Home with multiple Marvin Windows and Doors
16 November 2016

Forging a Connection to the Texas Skies One Window at a Time

By Paige Alexus for Dwell.com

It can’t be denied that windows play a key role in ensuring that a home blends seamlessly with its environment. When Stephen Lohr and David Stocker of SHM Architects began designing the Sunnybrook residence in the Preston Hollow neighborhood of Dallas, they were determined to find the right windows to outfit a structure that would be fully integrated into the landscape.

Poolside view of home with multiple Marvin Windows and Doors

Inspired by the early modernist movement of the 20th century, they set their sights on utilizing a selection of massive windows and composing them in a way that would allow the eye to flow smoothly throughout the open space. They decided to work with Marvin, knowing that they’d be given the options they needed to create the special living experience they were imagining.

Whenever Lohr and Stocker approach a new project, they make sure to consider the best ways of incorporating the environment in which the home is being built. For the Sunnybrook residence, they started with an open plan that was connected to the outdoors on all fronts by the repeated use of windows and stone. The compilation of glass, stone and steel allows the space to feel both light and solid at the same time.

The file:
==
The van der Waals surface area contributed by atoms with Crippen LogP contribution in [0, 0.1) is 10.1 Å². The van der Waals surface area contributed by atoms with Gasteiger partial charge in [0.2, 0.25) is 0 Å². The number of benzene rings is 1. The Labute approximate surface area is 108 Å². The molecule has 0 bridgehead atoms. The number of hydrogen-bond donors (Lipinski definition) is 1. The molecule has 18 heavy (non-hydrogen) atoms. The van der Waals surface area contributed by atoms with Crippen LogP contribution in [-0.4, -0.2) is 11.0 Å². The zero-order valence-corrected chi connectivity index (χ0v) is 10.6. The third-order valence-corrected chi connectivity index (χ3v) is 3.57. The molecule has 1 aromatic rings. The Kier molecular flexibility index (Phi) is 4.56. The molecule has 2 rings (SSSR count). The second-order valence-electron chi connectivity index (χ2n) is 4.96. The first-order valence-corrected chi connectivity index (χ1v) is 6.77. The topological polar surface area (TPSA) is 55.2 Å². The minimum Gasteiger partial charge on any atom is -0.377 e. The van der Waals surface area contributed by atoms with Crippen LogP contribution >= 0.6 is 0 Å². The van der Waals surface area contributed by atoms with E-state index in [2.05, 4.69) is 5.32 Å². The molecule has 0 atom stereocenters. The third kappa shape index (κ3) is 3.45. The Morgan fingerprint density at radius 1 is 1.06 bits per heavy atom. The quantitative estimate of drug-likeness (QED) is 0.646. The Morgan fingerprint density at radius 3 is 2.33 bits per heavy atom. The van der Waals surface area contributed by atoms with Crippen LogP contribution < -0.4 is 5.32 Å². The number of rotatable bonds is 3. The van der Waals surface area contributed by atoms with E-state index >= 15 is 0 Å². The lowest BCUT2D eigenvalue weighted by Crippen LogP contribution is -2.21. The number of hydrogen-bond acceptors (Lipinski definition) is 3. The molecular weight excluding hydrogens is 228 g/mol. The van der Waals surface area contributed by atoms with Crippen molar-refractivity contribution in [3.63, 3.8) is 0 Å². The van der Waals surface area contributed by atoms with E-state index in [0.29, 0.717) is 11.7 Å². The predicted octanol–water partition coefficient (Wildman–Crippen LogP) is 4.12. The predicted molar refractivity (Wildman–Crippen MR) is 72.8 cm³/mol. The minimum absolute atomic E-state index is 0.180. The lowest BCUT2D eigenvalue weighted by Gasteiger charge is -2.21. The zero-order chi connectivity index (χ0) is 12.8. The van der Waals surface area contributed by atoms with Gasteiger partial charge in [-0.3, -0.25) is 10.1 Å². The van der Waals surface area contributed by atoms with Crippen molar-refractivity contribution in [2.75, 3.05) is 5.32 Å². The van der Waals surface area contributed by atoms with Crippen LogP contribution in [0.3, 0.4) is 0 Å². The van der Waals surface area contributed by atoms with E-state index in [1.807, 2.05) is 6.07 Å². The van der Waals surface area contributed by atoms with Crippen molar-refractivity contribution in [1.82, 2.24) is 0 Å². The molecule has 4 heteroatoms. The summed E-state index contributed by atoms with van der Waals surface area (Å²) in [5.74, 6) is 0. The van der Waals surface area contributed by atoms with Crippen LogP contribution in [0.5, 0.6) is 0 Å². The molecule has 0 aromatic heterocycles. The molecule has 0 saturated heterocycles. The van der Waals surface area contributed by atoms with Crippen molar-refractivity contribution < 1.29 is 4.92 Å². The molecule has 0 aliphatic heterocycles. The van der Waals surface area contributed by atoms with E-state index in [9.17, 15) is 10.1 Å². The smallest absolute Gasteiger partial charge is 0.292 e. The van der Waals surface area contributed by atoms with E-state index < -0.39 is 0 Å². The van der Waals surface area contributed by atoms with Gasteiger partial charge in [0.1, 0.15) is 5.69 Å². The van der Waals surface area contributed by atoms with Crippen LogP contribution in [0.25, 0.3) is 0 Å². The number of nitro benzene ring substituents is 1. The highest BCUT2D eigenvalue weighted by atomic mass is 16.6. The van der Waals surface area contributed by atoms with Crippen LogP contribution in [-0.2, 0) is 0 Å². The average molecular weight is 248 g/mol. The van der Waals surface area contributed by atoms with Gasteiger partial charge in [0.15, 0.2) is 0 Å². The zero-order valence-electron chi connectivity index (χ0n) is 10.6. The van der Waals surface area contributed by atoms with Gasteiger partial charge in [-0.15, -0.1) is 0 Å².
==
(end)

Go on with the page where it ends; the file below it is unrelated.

Home with multiple Marvin Windows and Doors

For the family that the residence was being built for, the hope was to create a clean open plan that would feel warm and textured while complimenting the local Dallas spirit. To make this possible, the design team carefully placed the fireplace and adjustable louvers in ways that would allow the owners to screen the private areas of the house from the street. With the addition of clerestory windows from Marvin, light continues to stream into the interior, fulfilling the family’s wish of becoming one with the skies of their beloved Texas. Lohr and Stocker are proud to report that the family rarely finds the need to turn on the lights before the sun goes down.